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The EU's commitment to effective multilateralism, with the UN at its core, is a central element of its external action. As a UN observer with enhanced status, the EU delegation coordinates with its 28 Member States to speak with one voice. The EU also works closely with the UN secretariat and its agencies, funds & programmes, partnering on a range of global issues and challenges.

12 February 2016, New York – Statement on behalf of the European Union and its Member States by H.E. Mr. João Vale de Almeida, Head of the Delegation of the European Union to the United Nations, at the General Assembly on Agenda Items 16 and 117: Culture of peace; The United Nations Global Counter-Terrorism Strategy

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Mr. President,

I have the honour to speak on behalf of the European Union and its Member States.

The Candidate Countries the former Yugoslav Republic of Macedonia*, Montenegro*, Serbia* and Albania*, the country of the Stabilisation and Association Process and potential candidate Bosnia and Herzegovina, and the EFTA country Iceland, member of the European Economic Area, as well as Ukraine, the Republic of Moldova and Georgia align themselves with this statement.

This debate offers a new opportunity for the EU and its MS to reiterate their support to the Secretary General Plan of Action to Prevent Violent Extremism (PVE).

We are still analysing the concrete recommendations from the perspective of coherence and coordination, including the funding aspects, with ongoing initiatives conducted by UN and non-UN entities. But, certainly, this Plan of Action constitutes a clear and balanced tool to help States in their efforts to prevent violent extremism.

We welcome connections the Plan of Action makes between preventing conflicts and preventing violent extremism. A conflict prevention and peacebuilding approach applied at all levels can indeed make a significant contribution to PVE; this approach includes: (1) promoting good governance, including through security sector reform; (2) tackling political, social and economic exclusion and (3) promoting human rights and opportunities for all. We also welcome the links made by the Plan of action with Sustainable Development Goals, including the gender perspective.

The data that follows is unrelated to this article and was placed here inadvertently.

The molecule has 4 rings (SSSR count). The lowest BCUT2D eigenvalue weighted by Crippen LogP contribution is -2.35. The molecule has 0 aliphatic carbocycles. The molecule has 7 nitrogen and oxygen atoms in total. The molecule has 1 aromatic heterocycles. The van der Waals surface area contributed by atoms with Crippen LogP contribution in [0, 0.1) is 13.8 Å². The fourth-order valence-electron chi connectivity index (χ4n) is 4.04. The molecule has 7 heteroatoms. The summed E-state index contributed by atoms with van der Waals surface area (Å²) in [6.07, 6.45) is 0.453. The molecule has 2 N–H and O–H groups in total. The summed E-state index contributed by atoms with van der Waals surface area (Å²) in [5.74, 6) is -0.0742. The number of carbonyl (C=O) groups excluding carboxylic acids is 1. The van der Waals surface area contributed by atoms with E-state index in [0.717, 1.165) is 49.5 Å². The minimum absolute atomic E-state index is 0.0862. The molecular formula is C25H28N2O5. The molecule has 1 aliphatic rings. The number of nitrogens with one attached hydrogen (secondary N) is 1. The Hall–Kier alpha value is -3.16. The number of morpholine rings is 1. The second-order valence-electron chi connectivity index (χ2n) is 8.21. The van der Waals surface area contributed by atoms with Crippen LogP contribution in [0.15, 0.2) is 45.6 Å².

Mr. President,

Most of the Plan’s content reflects what the EU has been working on for more than a decade now. Internally, the EU has already its own prevention Strategy since 2004, reviewed on 2014, and a general EU CT Strategy from 2005 which includes prevention as one of its pillars. Moreover, the EU Foreign Terrorist Fighters Strategy and regional action plans, like the ones for Syria, Iraq and the Sahel, include prevention of radicalisation as a key priority. The Conclusions adopted by the Council of the EU on 9 February 2015 stated the need to establish Counter-Terrorism Action Plans which include CVE with priority to countries in the MENA region. The EU is also actively participating in several initiatives such as the Global Counter-Terrorism Forum (GCTF), the Hedayah Centre in Abu Dhabi and the Global Community Engagement and Resilience Fund (GCERF) which are mobilizing expertise aimed at preventing violent extremism. As you can see, EU internal and external efforts on prevention are in line with the UN Plan of Action.

Mr. President,

We welcome today’s resolution by which the international community sends a united message of engagement in the prevention of violent extremism. The matter will remain high on our agenda and we are looking forward to engaging in further discussions in the context of the upcoming Geneva conference in April and of the 10th anniversary Review of the UN Global CT Strategy in June.

* The former Yugoslav Republic of Macedonia, Montenegro, Serbia and Albania continue to be part of the Stabilisation and Association Process.

Ref: EUUN16-009EN
EU source: European Union
UN forum: UNGA
Date: 12/2/2016

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